The U.S. Electronic Communications Privacy Act (ECPA) grants government agencies permission to surveil citizens who assume privacy in their electronic communications. Today such oversight, even by the U.S. Congress, is opaque (summarized and anonymized), and any notification of those being monitored nearly always takes place after the fact.
New Mexico State University (NMSU) researchers presented a paper at the ACM Conference on Computers, Communications and Security (CCS 2019, London) in which they claimed to be able to automate proactive oversight that prevents privacy violations before they occur, using algorithms and blockchain in the form of what they call the Enforcer software.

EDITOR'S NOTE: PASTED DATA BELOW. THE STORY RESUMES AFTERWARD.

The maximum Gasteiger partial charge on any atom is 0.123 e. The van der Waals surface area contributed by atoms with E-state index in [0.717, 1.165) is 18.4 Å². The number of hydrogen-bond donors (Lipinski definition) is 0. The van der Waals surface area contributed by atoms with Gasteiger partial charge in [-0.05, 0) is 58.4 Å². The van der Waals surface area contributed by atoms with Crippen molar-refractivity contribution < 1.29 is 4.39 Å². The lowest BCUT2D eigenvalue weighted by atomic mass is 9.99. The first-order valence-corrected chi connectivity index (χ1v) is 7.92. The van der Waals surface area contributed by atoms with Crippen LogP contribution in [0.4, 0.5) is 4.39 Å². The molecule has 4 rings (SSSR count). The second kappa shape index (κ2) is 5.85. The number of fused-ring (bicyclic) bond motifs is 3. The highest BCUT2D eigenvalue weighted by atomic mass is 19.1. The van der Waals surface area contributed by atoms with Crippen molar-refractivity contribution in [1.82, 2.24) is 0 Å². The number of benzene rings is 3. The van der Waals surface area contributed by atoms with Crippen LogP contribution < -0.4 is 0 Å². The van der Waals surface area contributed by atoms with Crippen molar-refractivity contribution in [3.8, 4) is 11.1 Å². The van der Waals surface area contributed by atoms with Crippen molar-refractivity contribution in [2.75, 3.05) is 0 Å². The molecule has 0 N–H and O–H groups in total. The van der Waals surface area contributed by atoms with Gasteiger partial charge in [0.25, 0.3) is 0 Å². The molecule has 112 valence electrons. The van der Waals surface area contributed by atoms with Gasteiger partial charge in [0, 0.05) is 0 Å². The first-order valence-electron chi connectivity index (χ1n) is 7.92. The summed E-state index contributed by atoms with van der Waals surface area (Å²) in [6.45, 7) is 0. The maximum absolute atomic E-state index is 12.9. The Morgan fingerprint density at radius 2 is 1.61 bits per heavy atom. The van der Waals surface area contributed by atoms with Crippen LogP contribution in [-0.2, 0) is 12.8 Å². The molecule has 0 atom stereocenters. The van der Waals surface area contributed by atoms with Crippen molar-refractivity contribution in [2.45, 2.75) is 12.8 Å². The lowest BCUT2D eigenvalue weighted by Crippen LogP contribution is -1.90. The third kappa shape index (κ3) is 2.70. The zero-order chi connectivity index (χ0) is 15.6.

Said Stephanie Forest, director of the Biodesign Center for Biocomputation, Security, and Society at Arizona State University in Tempe, “Electronic surveillance is the single biggest security threat we face today. It comes in many forms, ranging from the surveillance we agree to when we purchase and activate network-enabled electronic devices, to stealthy monitoring of which we are unaware.” Forrest said the paper, Scalable Auditability of Monitoring Processes using Public Ledgers, tackled the problem “of how to audit electronic surveillance processes involving multiple actors, focusing on government surveillance, especially agencies and companies, that violate court-sanctioned authorities. Methods such as these represent an important check and balance in our democracy and provide a way to audit government-sanctioned surveillance.”